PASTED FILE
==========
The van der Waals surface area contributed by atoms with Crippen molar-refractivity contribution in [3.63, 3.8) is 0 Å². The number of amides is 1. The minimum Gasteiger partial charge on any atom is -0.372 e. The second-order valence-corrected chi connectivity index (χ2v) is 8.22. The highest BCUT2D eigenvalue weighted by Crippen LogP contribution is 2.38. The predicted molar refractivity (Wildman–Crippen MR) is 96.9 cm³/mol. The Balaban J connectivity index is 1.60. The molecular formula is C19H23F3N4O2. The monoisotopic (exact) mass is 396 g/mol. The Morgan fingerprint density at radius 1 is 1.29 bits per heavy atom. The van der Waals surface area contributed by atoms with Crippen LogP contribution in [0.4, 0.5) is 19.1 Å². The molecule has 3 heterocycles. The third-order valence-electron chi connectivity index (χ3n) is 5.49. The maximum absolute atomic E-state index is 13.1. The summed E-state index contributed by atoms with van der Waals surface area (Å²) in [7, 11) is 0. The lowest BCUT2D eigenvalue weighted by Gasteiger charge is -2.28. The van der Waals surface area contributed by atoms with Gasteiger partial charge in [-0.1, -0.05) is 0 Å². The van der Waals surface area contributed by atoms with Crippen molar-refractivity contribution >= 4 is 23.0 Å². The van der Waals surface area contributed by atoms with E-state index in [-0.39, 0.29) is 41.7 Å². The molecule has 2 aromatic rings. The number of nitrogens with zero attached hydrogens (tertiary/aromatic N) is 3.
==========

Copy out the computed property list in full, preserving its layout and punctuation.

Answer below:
The van der Waals surface area contributed by atoms with Crippen molar-refractivity contribution in [3.63, 3.8) is 0 Å². The number of amides is 1. The minimum Gasteiger partial charge on any atom is -0.372 e. The second-order valence-corrected chi connectivity index (χ2v) is 8.22. The highest BCUT2D eigenvalue weighted by Crippen LogP contribution is 2.38. The predicted molar refractivity (Wildman–Crippen MR) is 96.9 cm³/mol. The Balaban J connectivity index is 1.60. The molecular formula is C19H23F3N4O2. The monoisotopic (exact) mass is 396 g/mol. The Morgan fingerprint density at radius 1 is 1.29 bits per heavy atom. The van der Waals surface area contributed by atoms with Crippen LogP contribution in [0.4, 0.5) is 19.1 Å². The molecule has 3 heterocycles. The third-order valence-electron chi connectivity index (χ3n) is 5.49. The maximum absolute atomic E-state index is 13.1. The summed E-state index contributed by atoms with van der Waals surface area (Å²) in [7, 11) is 0. The lowest BCUT2D eigenvalue weighted by Gasteiger charge is -2.28. The van der Waals surface area contributed by atoms with Gasteiger partial charge in [-0.1, -0.05) is 0 Å². The van der Waals surface area contributed by atoms with Crippen molar-refractivity contribution >= 4 is 23.0 Å². The van der Waals surface area contributed by atoms with E-state index in [-0.39, 0.29) is 41.7 Å². The molecule has 2 aromatic rings. The number of nitrogens with zero attached hydrogens (tertiary/aromatic N) is 3.